Over the course of the semester we have examined various images of Jesus. I find myself drawn a few in particular to Denny Weaver’s Narrative Christus Victor, with its nonviolent overcoming of the systemic evils of the world and to the empathic subjective view of the atonement through which the sacrifice of Jesus and his ability to identify with the suffering of humanity elicit a response of love and transformation.
At first I felt that this would require an Antiochene Jesus who could know the sufferings of humanity and gradually come into his divinity. However, I find Placher’s redefinition of Divinity which allows for the possibility that God could experience suffering, alienation and doubt a satisfying alternative formulation. If I accept Placher’s view, then I am able to also accept an Alexandrian model of a Jesus who perfectly embodies communion with the Divine, maintaining a constant connection with God within his consciousness (psychological incarnation) and showing God’s presence to the world through his words and actions (representative incarnation). And because this God can suffer, my own capacity to experience suffering or alienation or doubt is not a flaw, but rather a part of the imago dei with which I am wonderfully and fearfully made.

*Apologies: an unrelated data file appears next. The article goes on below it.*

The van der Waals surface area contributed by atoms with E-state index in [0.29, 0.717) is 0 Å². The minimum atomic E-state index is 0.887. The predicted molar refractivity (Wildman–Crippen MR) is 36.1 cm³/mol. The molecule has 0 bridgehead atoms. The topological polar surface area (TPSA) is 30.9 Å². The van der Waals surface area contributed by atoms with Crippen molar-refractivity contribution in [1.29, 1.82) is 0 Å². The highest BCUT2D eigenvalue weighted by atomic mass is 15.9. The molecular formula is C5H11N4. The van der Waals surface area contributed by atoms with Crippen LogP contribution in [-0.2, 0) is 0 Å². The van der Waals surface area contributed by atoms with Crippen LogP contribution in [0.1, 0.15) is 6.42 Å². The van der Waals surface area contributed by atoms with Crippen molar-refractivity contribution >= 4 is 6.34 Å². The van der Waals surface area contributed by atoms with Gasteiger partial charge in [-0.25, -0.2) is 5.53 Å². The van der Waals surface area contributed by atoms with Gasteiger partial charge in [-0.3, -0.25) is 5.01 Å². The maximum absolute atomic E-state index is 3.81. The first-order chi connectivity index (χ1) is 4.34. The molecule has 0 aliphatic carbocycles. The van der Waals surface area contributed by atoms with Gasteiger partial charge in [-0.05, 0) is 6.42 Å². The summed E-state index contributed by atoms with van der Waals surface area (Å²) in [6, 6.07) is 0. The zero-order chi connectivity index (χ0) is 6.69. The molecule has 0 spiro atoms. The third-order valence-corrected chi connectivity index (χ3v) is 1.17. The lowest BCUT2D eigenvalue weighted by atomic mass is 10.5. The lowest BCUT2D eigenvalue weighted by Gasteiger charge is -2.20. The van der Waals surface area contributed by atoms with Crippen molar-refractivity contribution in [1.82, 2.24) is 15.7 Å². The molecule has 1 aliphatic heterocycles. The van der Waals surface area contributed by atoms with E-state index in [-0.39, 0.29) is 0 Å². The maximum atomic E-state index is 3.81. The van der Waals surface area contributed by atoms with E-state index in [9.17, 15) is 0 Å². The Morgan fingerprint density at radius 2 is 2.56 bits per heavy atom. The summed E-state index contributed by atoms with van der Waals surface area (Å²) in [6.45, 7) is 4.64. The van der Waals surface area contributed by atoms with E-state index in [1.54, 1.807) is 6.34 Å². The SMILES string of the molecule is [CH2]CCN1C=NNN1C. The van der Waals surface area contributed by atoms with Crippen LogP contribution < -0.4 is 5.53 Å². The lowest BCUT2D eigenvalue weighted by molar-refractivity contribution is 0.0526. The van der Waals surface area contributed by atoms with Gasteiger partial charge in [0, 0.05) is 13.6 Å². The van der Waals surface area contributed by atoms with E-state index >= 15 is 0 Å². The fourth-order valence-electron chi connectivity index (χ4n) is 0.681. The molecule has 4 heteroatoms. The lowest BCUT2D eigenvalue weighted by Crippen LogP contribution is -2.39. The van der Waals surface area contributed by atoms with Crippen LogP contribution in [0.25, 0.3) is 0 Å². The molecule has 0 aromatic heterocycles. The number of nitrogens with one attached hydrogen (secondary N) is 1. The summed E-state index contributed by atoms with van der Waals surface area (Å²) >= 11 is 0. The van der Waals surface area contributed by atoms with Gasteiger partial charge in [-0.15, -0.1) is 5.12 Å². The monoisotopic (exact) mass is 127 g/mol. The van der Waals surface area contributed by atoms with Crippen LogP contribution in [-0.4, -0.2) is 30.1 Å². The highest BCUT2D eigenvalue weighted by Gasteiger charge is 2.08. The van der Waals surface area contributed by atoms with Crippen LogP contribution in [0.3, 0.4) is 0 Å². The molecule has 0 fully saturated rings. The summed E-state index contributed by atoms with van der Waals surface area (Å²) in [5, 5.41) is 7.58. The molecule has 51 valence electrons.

This Jesus who was obedient even unto death on a cross, whom God then raised from the dead, breaking the power of sin and death over this world, fills me with courage and a desire to emulate the reckless abandon of the one who spoke truth to power and triumphed over might through a meek and steadfast display of God’s love for us all.